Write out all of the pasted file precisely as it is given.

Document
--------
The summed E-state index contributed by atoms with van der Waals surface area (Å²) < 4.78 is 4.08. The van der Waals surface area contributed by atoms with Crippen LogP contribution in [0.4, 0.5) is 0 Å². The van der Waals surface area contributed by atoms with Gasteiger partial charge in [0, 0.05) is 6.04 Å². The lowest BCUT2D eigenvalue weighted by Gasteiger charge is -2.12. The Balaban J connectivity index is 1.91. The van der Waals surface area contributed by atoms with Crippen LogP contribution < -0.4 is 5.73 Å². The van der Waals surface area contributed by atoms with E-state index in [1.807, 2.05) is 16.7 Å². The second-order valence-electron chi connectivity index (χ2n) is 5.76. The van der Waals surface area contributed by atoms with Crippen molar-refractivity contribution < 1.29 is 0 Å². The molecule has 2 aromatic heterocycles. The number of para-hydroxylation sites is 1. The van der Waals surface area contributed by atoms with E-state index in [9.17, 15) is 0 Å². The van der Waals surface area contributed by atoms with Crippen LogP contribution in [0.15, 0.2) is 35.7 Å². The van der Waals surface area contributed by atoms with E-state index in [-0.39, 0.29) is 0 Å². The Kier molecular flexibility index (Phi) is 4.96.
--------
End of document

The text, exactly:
The summed E-state index contributed by atoms with van der Waals surface area (Å²) < 4.78 is 4.08. The van der Waals surface area contributed by atoms with Crippen LogP contribution in [0.4, 0.5) is 0 Å². The van der Waals surface area contributed by atoms with Gasteiger partial charge in [0, 0.05) is 6.04 Å². The lowest BCUT2D eigenvalue weighted by Gasteiger charge is -2.12. The Balaban J connectivity index is 1.91. The van der Waals surface area contributed by atoms with Crippen LogP contribution < -0.4 is 5.73 Å². The van der Waals surface area contributed by atoms with E-state index in [1.807, 2.05) is 16.7 Å². The second-order valence-electron chi connectivity index (χ2n) is 5.76. The van der Waals surface area contributed by atoms with Crippen molar-refractivity contribution < 1.29 is 0 Å². The molecule has 2 aromatic heterocycles. The number of para-hydroxylation sites is 1. The van der Waals surface area contributed by atoms with E-state index in [9.17, 15) is 0 Å². The van der Waals surface area contributed by atoms with Crippen LogP contribution in [0.15, 0.2) is 35.7 Å². The van der Waals surface area contributed by atoms with E-state index in [-0.39, 0.29) is 0 Å². The Kier molecular flexibility index (Phi) is 4.96.